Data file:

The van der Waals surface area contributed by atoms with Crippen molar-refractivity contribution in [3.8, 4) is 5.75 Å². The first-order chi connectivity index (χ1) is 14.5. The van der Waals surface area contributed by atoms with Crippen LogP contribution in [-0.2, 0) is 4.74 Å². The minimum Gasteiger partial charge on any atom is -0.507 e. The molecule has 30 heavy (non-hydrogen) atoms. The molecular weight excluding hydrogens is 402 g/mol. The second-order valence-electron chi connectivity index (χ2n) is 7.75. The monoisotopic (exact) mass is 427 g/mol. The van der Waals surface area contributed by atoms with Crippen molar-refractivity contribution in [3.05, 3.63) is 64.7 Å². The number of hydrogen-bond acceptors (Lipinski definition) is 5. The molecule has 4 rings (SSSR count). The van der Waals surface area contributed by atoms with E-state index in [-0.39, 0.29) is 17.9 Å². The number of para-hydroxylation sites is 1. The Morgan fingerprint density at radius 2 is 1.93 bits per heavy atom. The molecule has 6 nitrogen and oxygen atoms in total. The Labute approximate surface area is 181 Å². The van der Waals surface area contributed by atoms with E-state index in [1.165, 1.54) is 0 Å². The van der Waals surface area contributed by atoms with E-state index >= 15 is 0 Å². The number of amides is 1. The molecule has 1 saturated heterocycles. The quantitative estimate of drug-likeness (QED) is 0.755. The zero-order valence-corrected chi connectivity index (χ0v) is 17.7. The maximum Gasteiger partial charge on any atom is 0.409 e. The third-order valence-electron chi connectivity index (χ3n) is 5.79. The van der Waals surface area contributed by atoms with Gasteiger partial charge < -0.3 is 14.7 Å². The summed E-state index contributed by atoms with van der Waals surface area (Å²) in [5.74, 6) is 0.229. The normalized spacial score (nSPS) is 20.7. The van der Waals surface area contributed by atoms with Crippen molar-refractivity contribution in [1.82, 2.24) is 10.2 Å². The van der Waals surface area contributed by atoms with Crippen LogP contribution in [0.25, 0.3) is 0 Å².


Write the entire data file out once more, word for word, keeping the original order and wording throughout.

The van der Waals surface area contributed by atoms with Crippen molar-refractivity contribution in [3.8, 4) is 5.75 Å². The first-order chi connectivity index (χ1) is 14.5. The van der Waals surface area contributed by atoms with Crippen LogP contribution in [-0.2, 0) is 4.74 Å². The minimum Gasteiger partial charge on any atom is -0.507 e. The molecule has 30 heavy (non-hydrogen) atoms. The molecular weight excluding hydrogens is 402 g/mol. The second-order valence-electron chi connectivity index (χ2n) is 7.75. The monoisotopic (exact) mass is 427 g/mol. The van der Waals surface area contributed by atoms with Crippen molar-refractivity contribution in [3.05, 3.63) is 64.7 Å². The number of hydrogen-bond acceptors (Lipinski definition) is 5. The molecule has 4 rings (SSSR count). The van der Waals surface area contributed by atoms with E-state index in [-0.39, 0.29) is 17.9 Å². The number of para-hydroxylation sites is 1. The Morgan fingerprint density at radius 2 is 1.93 bits per heavy atom. The molecule has 6 nitrogen and oxygen atoms in total. The Labute approximate surface area is 181 Å². The van der Waals surface area contributed by atoms with E-state index in [1.165, 1.54) is 0 Å². The van der Waals surface area contributed by atoms with E-state index >= 15 is 0 Å². The number of amides is 1. The molecule has 1 saturated heterocycles. The quantitative estimate of drug-likeness (QED) is 0.755. The zero-order valence-corrected chi connectivity index (χ0v) is 17.7. The maximum Gasteiger partial charge on any atom is 0.409 e. The third-order valence-electron chi connectivity index (χ3n) is 5.79. The van der Waals surface area contributed by atoms with Gasteiger partial charge < -0.3 is 14.7 Å². The summed E-state index contributed by atoms with van der Waals surface area (Å²) in [5.74, 6) is 0.229. The normalized spacial score (nSPS) is 20.7. The van der Waals surface area contributed by atoms with Crippen molar-refractivity contribution in [1.82, 2.24) is 10.2 Å². The van der Waals surface area contributed by atoms with Crippen LogP contribution in [0.25, 0.3) is 0 Å².